Uganda – Kyaka Refugee Camp
Kyaka II Refugee Settlement is a refugee camp in Kyegegwa District in western Uganda.Kyaka II encompasses 81.5 square kilometers in the three sub counties of Mpara, Kyegegwa and Kabweza in the eponymous Kyaka county. The settlement is divided into nine zones: Sweswe, Buliti, Bukere, Mukondo, Ntababiniga, Kakoni, Bwiriza, Byabakora and Kaborogota.
Kyaka II is managed by the UNHCR and the Ugandan Office of the Prime Minister’s Department of Refugees (OPM).
Kyaka II settlement was established in 2005 to receive the remaining population of Kyaka I following the mass repatriation of Rwandan refugees the same year. After this movement, Kyaka I was closed after 21 years of operations. Renewed violence in the Democratic Republic of Congo (DRC) in mid-December 2017 led to a new refugee influx into Uganda, with an estimated 17,000 new refugee arrivals in Kyaka II.
This brought the settlement’s population to roughly 44,988 as of early March 2018.
Gaps & Challenges
Health services are insufficient to meet the needs of the population. Many health centres in the settlement have a shortage of beds, drugs, and medical personnel. Respondents noted frustrations with the referral system, such as delays in being referred to regional hospitals and lack of follow-ups to ensure that patients have received required medical treatment.
The education sector is under-resourced. Refugees reported inadequate teachers, few classrooms, language barriers between students and teachers, and prohibitive secondary school fees. Kyaka II has only one secondary school, which is not sufficient to serve all school-aged refugees. Additionally, there are no opportunities for the youth to enrol in vocational programs due to lack of training institutions, although a new centre is under construction and planned to open in May 2018. New arrivals noted that there are few pre-primary schools for children to attend, specifically in Byabakora, Mukondo, and Kakoni zones.
Limited access to land and natural resources has the potential to cause tensions among refugees and with host community members.
Protection concerns mainly root from land allocation, as many refugees reported that the land initially given to them by OPM has been reallocated to new arrivals, causing social unrest. Other protection issues include lack of case follow-ups after reporting crimes, and incidences of bribery and corruption while seeking justice. Additionally, access to livelihoods opportunities is limited especially for persons with specific needs and in particular, women and girls. Some members of these vulnerable group may engage in harmful coping mechanisms such as survival sex.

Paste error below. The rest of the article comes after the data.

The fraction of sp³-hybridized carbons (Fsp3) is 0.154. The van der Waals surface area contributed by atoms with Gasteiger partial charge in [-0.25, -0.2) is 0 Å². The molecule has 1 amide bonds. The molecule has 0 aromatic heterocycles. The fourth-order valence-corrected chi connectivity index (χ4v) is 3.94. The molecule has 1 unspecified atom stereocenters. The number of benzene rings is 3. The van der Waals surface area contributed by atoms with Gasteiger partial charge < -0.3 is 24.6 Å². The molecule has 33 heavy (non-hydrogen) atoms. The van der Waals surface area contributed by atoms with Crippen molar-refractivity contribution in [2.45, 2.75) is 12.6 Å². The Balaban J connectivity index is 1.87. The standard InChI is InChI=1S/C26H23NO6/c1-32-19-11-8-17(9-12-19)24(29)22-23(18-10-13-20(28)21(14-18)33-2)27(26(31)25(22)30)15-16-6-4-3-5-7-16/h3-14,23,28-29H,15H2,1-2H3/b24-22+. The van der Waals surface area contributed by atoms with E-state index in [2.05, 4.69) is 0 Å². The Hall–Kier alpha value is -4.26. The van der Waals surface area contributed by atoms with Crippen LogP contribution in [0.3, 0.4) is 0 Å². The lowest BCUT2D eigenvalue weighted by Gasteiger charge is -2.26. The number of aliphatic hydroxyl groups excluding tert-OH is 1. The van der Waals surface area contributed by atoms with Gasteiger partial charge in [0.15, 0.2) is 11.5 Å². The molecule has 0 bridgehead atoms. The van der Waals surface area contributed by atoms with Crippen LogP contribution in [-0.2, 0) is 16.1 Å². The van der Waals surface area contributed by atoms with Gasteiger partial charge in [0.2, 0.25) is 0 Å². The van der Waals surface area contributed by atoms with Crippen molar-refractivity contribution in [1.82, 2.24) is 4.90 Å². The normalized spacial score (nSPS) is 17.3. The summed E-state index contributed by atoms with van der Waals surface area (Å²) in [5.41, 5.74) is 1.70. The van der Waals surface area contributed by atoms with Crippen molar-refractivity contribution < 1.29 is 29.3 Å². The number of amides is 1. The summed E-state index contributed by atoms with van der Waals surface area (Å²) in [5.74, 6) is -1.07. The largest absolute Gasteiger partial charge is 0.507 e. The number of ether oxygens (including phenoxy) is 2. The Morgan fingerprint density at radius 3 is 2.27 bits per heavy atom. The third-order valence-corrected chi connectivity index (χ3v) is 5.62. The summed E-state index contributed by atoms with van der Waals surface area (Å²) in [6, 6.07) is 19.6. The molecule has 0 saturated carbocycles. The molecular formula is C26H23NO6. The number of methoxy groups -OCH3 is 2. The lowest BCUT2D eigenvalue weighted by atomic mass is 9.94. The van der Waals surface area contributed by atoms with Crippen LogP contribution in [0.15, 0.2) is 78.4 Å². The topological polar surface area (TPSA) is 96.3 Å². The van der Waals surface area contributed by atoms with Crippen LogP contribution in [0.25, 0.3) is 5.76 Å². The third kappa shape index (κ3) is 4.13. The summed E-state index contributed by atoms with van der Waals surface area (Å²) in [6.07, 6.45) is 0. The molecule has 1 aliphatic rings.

Because of a lack of vocational training centres, many youth refugees need basic knowledge and skills to engage in various livelihood programs, such as carpentry, hairdressing, mechanics, and tailoring. Refugees who are engaged in agriculture mainly practice subsistence farming due to limited land, shortage of agricultural inputs, and an inability to sell produce at competitive prices.
Strengths & Opportunities
Regular coordination meetings bring together all actors and promote cooperation. The weekly meetings engage all stakeholders to collectively discuss issues regarding service delivery within the settlement. Close coordination was critical to managing the recent and ongoing DRC influx.
There is a strong partnership between settlement leadership and Kyegegwa local government. The systematic coordination between UNHCR, OPM, and local government authorities has enhanced service delivery within the settlement and the host community.
The environmental conditions in Kyaka are conducive for agricultural production. Because the soil and climate are suitable for crop cultivation, refugees are able to grow a variety of crops, which have supplemented food distribution programs as well as created livelihoods for some refugee families.
The presence of electricity and established road networks connect the settlement and host community. Extending the national grid to more parts of the settlements and enhancing roads would improve access to markets, security, and service delivery